In India too, in the recent past we have had similar instances of penalties being levied on banks for KYC/AML violations. I am not sure whether as bankers, we would like to agree with what Admati had to say, but the recurrence of similar incidents tends to support her observations. I believe that the absence of an appropriate punitive mechanism in the banks for lapses has also contributed to their recurrence. Therefore, our expectations from the ACBs would be to closely focus on reasons for such regulatory penalties/sanctions and seek a root–cause analysis for preventing recurrence. Maybe some banks have such a process in place. But unfortunately, the process stops at analysis without the outcome of such analysis being used to fix accountability and for bringing about further improvements in the existing systems and processes.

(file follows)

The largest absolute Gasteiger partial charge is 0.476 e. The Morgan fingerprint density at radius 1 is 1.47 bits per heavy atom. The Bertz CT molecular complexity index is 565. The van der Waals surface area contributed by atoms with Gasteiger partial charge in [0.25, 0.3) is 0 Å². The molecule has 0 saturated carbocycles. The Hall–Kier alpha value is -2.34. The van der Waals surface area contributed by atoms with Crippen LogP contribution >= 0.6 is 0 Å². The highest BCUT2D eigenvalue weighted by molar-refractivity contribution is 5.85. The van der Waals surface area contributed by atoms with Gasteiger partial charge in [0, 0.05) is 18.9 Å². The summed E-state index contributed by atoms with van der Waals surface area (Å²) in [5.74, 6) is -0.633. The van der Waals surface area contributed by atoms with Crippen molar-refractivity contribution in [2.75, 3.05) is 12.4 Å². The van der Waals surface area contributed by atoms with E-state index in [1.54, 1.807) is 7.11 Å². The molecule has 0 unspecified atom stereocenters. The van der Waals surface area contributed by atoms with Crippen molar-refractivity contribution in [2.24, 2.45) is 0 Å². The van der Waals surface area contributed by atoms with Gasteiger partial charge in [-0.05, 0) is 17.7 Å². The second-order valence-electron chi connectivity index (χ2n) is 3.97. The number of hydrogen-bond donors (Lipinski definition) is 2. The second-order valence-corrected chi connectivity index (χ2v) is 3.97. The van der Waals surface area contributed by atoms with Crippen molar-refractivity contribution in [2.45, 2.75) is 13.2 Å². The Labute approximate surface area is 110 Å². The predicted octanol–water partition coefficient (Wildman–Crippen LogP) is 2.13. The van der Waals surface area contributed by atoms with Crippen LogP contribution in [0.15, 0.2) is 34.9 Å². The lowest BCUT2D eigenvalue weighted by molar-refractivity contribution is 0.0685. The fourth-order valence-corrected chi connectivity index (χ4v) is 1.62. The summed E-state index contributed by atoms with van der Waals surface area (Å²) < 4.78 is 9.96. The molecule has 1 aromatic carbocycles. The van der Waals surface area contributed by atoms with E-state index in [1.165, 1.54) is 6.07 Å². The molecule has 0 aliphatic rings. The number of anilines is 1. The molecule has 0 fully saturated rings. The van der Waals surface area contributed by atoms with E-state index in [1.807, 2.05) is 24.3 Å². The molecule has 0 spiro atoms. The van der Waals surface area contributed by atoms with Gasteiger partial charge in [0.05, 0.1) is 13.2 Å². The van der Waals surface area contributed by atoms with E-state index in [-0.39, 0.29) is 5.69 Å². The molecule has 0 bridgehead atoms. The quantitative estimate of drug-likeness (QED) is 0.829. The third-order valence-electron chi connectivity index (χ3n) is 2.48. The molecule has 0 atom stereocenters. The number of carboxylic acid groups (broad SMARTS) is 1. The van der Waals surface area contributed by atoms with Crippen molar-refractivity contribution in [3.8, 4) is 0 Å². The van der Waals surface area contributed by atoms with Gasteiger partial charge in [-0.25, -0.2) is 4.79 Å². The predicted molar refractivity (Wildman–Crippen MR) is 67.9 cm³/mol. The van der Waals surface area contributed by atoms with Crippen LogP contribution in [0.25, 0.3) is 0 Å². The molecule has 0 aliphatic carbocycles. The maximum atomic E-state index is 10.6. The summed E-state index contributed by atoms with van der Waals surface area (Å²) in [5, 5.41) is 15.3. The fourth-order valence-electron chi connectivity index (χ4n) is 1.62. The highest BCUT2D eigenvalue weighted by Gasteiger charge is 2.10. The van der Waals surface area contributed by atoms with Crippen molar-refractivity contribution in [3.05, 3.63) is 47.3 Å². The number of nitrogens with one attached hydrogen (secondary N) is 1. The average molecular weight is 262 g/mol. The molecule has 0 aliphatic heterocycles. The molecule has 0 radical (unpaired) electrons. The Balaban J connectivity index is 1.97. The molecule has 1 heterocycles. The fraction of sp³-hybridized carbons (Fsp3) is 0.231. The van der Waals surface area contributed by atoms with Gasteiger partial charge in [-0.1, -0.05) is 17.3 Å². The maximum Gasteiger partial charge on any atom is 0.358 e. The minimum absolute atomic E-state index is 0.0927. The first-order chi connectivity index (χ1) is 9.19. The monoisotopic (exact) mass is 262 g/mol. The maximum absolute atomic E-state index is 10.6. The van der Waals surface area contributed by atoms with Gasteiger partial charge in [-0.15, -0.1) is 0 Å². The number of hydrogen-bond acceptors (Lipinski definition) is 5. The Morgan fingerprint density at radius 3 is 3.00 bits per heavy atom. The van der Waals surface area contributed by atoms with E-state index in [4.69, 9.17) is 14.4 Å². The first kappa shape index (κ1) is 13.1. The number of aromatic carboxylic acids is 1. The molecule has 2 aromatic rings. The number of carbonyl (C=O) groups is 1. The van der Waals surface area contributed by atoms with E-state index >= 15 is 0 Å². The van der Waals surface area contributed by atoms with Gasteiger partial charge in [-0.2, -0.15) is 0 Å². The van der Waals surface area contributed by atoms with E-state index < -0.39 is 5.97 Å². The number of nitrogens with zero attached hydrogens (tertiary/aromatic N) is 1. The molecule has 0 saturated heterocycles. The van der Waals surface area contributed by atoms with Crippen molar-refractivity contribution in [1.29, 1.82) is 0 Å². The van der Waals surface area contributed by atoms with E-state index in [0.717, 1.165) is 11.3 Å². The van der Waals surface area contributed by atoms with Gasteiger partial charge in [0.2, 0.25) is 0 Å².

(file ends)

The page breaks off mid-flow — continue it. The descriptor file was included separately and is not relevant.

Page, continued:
For groups having sizeable overseas presence, I would like to sound a note of caution. One must not feel too excited with the pace of growth in revenue or bottom line in a particular overseas jurisdiction, rather one needs to exercise greater caution in such situations. The basic tenets of finance “higher the risk, higher the returns” has not yet outlived its relevance and as finance professionals, we must continue to respect it.